The untamed spread of COVID-19, a Black Swan event, over the past few months has precipitated an unprecedented crisis across the globe, impacting lives and livelihoods on a scale not witnessed since the Great Depression. The pandemic has since snowballed from a health crisis to a grave economic crisis. With world GDP in contraction and consumption shrinking, estimates say that around 200 million jobs could be lost and close to 265 million people could potentially face serious hunger crisis.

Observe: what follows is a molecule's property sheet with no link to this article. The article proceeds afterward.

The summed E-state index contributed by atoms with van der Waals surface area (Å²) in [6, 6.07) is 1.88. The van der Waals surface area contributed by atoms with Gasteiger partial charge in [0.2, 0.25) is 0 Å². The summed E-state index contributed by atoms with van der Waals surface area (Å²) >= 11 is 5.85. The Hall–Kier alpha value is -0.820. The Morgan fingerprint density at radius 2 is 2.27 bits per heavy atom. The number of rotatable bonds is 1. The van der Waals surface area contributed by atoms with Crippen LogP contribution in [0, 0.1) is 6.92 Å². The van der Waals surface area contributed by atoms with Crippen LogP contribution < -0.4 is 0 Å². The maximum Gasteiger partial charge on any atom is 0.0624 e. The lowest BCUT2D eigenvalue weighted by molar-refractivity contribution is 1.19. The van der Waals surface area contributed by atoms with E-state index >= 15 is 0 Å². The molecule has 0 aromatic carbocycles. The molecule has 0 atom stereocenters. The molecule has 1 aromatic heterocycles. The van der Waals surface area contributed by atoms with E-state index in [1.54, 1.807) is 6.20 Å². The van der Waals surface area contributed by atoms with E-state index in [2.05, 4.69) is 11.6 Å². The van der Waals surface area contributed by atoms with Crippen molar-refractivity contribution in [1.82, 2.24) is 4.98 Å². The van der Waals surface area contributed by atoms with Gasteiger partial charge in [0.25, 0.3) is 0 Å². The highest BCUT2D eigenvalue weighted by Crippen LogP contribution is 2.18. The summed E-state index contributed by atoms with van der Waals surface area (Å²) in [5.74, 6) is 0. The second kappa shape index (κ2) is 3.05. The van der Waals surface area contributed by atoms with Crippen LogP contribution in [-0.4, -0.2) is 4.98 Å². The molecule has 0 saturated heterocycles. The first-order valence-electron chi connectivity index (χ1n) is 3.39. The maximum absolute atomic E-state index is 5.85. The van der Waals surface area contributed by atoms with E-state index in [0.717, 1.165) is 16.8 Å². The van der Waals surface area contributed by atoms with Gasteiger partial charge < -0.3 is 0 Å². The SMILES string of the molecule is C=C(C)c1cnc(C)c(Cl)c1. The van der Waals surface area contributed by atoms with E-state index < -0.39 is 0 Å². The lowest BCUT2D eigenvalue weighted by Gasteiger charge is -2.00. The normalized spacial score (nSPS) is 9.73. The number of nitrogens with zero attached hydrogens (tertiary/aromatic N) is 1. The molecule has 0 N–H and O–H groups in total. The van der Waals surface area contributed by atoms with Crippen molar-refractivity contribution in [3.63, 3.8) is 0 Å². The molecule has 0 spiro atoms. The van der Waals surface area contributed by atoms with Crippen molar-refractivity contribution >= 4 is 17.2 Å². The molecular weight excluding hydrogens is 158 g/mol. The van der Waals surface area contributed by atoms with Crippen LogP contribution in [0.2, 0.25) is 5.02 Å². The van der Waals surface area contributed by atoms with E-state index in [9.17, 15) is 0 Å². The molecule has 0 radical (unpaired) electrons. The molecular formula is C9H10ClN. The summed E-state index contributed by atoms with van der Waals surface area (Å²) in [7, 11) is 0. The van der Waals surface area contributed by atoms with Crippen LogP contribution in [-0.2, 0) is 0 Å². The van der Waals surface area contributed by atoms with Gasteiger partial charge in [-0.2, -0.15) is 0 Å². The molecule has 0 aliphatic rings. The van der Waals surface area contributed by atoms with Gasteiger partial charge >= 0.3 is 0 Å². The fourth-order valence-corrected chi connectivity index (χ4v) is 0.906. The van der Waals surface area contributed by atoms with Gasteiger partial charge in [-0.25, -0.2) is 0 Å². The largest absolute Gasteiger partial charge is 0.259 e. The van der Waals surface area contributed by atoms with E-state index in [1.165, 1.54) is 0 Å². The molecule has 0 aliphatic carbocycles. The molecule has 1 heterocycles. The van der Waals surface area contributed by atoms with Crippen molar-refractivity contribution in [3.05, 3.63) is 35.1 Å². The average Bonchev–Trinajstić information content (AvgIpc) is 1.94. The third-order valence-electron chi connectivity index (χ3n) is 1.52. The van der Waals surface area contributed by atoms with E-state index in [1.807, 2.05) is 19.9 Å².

The crisis also exacerbated the slowdown that the global economy was witnessing even prior to the pandemic. The World Economic Outlook report, published in October 2019, forecast global growth at three percent for 2019, the lowest since 2008–09. Societal challenges were no less daunting. Across the world, job creation was falling far short of requirement. Poverty, inequity, unemployment and hunger continued to be areas of extreme concern. Aggravating the social challenges was also the growing threat emerging from climate change. The World Economic Forum’s 2020 Global Risks Report has listed climate change as one of the top five risks for the next decade. Already, the last few years have seen extreme and erratic weather events occurring at alarming frequency. Depletion of natural resources particularly water, plagues nations across the world. Providing water, food and livelihood security to the 10 billion people, set to inhabit the world in a few years, will be a herculean task.